// you’re reading...


Beliefnet And The News

April 29, 2002


Religion reporters say sparkling grains hide in dull stained glass

by Debra Wagner

(ENS) It won’t surprise many Episcopalians that when top religion reporters, online producers, and academicians get together to talk about religion and the media, the institutional church is often seen as an impediment to an interesting story.

So when Auburn Theological Seminary, CrossCurrents magazine, and Princeton Theological Seminary brought together a top flight panel of speakers for “Behind the Stained Glass: Religion and Media in the 21st Century,” on April 24-25 in New York, religion as part of an individual life emerged as the topic that draws and keeps readers.

“Institutions are soulless,” said William Bell, religion reporter for the New York Daily News. “If the denominational press can’t cover fully, fairly, and accurately a particular topic, they can’t expect us to do their job.”

The founder of Beliefnet again reinforced this disdain for the institutional church. “Previously, there was too much reporting on institutions and not enough on individuals,” said Steve Waldman, Beliefnet’s founder. “If my religion producer asked to go to the Methodist Conference I would say no–we need to use our resources for something relevant to people’s lives.”

Relevant to Beliefnet means interaction. The online experience allows for reading a story, posting to a discussion board, listening to a prayer, and pondering a meditation. “Our visitors are questioning basic Christianity,” said Deborah Caldwell, former Dallas Morning News religion reporter and now senior producer at Beliefnet. “Who cares about institutions?”

Although Beliefnet filed in bankruptcy court last week, 150 million people visit the site per month, posting 130,000 messages each day and making it the largest interfaith dialogue online. Over five million people each day receive one of their nine newsletters.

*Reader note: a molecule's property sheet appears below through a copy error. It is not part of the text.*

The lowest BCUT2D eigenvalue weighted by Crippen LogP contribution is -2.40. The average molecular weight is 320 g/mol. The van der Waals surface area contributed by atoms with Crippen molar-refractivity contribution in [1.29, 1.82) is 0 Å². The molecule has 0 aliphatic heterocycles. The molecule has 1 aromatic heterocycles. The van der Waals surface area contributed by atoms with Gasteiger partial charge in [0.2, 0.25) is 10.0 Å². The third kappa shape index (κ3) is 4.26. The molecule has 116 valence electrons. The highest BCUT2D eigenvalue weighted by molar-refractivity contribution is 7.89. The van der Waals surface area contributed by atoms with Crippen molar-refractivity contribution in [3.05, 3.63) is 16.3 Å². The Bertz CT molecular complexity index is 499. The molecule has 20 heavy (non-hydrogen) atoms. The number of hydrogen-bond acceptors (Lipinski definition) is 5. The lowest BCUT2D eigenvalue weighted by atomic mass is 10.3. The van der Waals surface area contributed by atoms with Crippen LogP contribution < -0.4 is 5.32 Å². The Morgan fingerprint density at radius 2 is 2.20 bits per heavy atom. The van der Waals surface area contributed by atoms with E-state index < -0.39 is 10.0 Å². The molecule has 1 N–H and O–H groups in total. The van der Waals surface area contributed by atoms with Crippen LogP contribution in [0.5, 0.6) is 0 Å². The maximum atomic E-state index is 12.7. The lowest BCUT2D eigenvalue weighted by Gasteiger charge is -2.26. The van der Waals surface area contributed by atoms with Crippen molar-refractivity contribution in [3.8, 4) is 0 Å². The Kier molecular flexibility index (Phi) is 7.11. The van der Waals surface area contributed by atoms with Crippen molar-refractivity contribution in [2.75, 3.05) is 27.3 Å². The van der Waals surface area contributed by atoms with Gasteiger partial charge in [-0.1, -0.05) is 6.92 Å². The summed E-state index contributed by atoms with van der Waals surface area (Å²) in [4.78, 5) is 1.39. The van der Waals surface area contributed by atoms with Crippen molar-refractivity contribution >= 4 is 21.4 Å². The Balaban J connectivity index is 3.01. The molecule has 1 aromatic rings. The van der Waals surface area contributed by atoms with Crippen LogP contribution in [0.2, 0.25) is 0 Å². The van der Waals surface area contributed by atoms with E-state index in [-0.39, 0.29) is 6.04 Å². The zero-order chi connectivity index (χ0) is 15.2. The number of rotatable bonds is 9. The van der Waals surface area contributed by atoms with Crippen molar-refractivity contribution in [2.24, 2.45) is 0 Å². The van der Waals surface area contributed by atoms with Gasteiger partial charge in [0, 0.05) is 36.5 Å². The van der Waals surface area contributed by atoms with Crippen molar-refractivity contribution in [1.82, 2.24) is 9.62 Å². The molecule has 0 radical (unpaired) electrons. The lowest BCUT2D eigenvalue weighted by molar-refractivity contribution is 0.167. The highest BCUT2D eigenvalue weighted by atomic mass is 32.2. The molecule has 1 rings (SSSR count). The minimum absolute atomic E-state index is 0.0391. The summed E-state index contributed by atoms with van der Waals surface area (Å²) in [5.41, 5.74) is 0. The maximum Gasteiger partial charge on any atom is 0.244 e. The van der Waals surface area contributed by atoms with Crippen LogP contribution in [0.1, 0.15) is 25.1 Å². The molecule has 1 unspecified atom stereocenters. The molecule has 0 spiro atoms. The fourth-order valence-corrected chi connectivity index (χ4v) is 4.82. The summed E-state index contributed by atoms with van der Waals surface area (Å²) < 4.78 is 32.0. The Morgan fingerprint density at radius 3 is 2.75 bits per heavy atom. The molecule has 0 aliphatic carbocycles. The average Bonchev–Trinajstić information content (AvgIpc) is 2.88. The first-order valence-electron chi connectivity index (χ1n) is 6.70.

What’s news in religion?

The conversation at the seminar also included ways to understand what constitutes a news story.

Gustav Niebuhr, a religion writer for 16 years–including 7 ½ years at the New York Times–and now teaching at Princeton University while writing a book, revealed his approach. He surfed denominational websites weekly for background but kept his ear to the ground for a good story about an individual.

“A good story is catholic with a small-city approach,” he said.

Bell based his advice on pleasing his readership, which is blue collar and highly ethnic. “A story pitch is not a laundry list–it’s one specific idea,” he said. “I build to the pews and need to explain the story on a pew level.”

Public faith, private doubt

And those in the pews are learning about religion in the privacy of their own homes. Steve Waldman of Beliefnet explains, “Religion sites are like porn sites. People come in droves because in print or in church they risk being seen as doubters. The internet allows them to search in privacy.”